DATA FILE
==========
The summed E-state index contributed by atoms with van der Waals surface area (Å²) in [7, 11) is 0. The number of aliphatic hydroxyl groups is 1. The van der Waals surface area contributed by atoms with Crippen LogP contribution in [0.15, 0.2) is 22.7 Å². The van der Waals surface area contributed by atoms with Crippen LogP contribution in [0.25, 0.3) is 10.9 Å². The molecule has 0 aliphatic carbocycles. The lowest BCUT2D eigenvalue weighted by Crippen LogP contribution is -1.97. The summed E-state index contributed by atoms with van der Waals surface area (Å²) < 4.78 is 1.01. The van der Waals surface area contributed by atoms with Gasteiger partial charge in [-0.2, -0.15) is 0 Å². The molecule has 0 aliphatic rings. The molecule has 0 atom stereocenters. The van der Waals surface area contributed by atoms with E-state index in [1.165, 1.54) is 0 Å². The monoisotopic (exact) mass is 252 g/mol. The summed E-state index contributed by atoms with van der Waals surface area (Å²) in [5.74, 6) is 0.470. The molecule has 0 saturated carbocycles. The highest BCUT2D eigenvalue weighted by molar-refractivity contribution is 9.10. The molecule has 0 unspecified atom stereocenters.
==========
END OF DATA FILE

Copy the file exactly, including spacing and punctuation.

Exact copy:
The summed E-state index contributed by atoms with van der Waals surface area (Å²) in [7, 11) is 0. The number of aliphatic hydroxyl groups is 1. The van der Waals surface area contributed by atoms with Crippen LogP contribution in [0.15, 0.2) is 22.7 Å². The van der Waals surface area contributed by atoms with Crippen LogP contribution in [0.25, 0.3) is 10.9 Å². The molecule has 0 aliphatic carbocycles. The lowest BCUT2D eigenvalue weighted by Crippen LogP contribution is -1.97. The summed E-state index contributed by atoms with van der Waals surface area (Å²) < 4.78 is 1.01. The van der Waals surface area contributed by atoms with Gasteiger partial charge in [-0.2, -0.15) is 0 Å². The molecule has 0 aliphatic rings. The molecule has 0 atom stereocenters. The van der Waals surface area contributed by atoms with E-state index in [1.165, 1.54) is 0 Å². The monoisotopic (exact) mass is 252 g/mol. The summed E-state index contributed by atoms with van der Waals surface area (Å²) in [5.74, 6) is 0.470. The molecule has 0 saturated carbocycles. The highest BCUT2D eigenvalue weighted by molar-refractivity contribution is 9.10. The molecule has 0 unspecified atom stereocenters.